The Devastating Health Impact Of Concussion May Start Earlier Than We Thought

A flyer for Ohio State football player Kosta Karageorge hangs on a pole near The Annunciation Greek Orthodox Cathedral where his funeral is being held Wednesday, Dec. 3, 2014, in Columbus, Ohio. Karageorge, who had been missing for several days, was found dead Sunday, Nov. 30. (AP Photo/Jay LaPrete)
A flyer for Ohio State football player Kosta Karageorge hangs on a pole near The Annunciation Greek Orthodox Cathedral where his funeral is being held Wednesday, Dec. 3, 2014, in Columbus, Ohio. Karageorge, who had been missing for several days, was found dead Sunday, Nov. 30. (AP Photo/Jay LaPrete)

For the Ohio State community, Thanksgiving weekend ended in tragedy when 22-year-old football player Kosta Karageorge was found dead of apparent suicide. Karageorge, who had been missing since Nov. 26, was found on Nov. 30 in a dumpster near the school's campus in Columbus, along with a gun and what police said appeared to be a self-inflicted gunshot wound.

According to the Washington Post, Karageorge's mother told police that her son had suffered from several concussions. The Columbus Dispatch reported that a few days before his body was found, Karageorge had texted his mother, saying, "I am sorry if I am an embarrassment but these concussions have my head all [messed] up.”

This week, an Ohio coroner ordered a special examination of Karageorge's brain to look for signs of traumatic brain injury.

The national conversation around traumatic brain injury in football -- concussions, but also chronic traumatic encephalopathy (CTE), a degenerative brain disease that has been linked to repeated head traumas -- is now expanding beyond retired and longtime NFL players to include student athletes.

Karageorge's death has not yet been linked to concussions. But some research has found that traumatic brain injury and suicide are connected -- at least among young people. Earlier this year, a Canadian study found that teenagers who had suffered traumatic brain injury at some point in their lives were three times more likely than the general teen population to attempt suicide.

Another recent study found that one season of high school football is enough to cause significant brain changes similar to those caused by mild traumatic brain injury, even in the player doesn't suffer an actual concussion.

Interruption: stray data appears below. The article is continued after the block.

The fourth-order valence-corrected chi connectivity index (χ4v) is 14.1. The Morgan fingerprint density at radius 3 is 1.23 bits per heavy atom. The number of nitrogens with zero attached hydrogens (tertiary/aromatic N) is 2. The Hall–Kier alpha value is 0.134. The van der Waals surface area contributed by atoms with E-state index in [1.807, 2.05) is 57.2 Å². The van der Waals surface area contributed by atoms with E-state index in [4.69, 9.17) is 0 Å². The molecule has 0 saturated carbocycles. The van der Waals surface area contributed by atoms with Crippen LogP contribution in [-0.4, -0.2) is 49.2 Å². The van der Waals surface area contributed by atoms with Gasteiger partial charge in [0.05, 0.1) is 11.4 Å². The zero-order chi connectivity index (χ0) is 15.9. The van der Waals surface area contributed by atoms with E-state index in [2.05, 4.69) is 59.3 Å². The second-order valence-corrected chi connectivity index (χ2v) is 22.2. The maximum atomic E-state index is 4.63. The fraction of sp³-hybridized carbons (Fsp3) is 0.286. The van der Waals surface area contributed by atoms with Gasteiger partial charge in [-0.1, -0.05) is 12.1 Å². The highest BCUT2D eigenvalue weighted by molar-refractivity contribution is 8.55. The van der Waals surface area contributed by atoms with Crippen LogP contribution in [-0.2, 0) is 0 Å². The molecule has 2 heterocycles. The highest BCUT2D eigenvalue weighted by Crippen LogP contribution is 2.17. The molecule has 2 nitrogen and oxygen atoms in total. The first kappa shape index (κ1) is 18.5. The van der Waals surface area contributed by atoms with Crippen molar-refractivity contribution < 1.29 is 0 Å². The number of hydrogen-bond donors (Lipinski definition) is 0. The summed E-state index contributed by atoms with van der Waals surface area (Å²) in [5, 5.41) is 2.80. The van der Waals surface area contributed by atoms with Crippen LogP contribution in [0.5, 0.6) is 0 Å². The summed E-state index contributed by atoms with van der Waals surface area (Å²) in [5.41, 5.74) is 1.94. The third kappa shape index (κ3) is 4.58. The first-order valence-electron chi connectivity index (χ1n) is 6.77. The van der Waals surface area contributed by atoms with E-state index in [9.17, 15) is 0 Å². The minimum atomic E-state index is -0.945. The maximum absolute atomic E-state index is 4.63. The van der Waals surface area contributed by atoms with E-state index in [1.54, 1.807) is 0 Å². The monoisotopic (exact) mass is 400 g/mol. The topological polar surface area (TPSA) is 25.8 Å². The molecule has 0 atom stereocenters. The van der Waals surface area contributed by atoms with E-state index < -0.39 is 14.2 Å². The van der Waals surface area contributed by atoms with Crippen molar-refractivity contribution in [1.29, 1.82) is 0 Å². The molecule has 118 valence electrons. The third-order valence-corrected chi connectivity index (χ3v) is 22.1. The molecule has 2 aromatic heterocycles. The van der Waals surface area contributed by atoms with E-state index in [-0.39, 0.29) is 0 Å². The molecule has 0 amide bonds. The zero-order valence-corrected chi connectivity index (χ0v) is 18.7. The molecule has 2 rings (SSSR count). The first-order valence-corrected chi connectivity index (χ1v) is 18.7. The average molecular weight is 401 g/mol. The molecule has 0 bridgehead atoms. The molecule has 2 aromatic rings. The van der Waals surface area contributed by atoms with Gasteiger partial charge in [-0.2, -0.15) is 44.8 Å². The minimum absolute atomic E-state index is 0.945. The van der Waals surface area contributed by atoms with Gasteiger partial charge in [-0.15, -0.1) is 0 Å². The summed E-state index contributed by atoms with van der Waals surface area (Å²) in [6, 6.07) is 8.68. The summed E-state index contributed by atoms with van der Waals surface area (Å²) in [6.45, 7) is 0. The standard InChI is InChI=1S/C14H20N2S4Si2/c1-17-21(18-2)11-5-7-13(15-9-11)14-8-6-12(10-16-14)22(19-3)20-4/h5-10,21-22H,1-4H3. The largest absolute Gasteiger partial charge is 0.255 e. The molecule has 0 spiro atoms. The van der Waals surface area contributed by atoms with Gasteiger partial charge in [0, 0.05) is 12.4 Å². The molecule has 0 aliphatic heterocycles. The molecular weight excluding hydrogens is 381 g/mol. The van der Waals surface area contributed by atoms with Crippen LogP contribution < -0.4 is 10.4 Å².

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Infographic by Jan Diehm for The Huffington Post.

Concussions accounted for only about 9 percent of sports-related injuries in one survey of nine high school sports, the Centers for Disease Control reported, but the injuries are not insubstantial: In the 2008-2009 school year, American high school athletes suffered an estimated 400,000 concussions, according to Cleared to Play, a nonprofit that raises awareness of concussion prevention and treatment.

In the short term, concussions can cause symptoms including depression, nausea, insomnia, poor memory, dizziness, confusion, sensitivity to light and noise, and temporary loss of consciousness. These symptoms may not show up immediately, and can last for hours to months.

If an athlete emerges unscathed from years of play during school, effects from concussions can also show up years later. Research has found that decades after the injury, concussions can cause memory lapses and abnormal brain wave activity.

Research is still emerging on younger players, but according to Dr. Robert Cantu, a neurosurgeon at the Boston University School of Medicine, young athletes may be more vulnerable to the impacts of head trauma because their brains are still developing.

"Our intellect and our emotions that we were genetically given are being maximally formed during those [adolescent] years," Cantu told The Huffington Post. "You injure the brain during those years, and you can alter what may be the genetic endowment you were born with. You can alter your IQ. You can alter your ability to function intellectually. You can alter what your emotions are going to be. ... There are huge implications."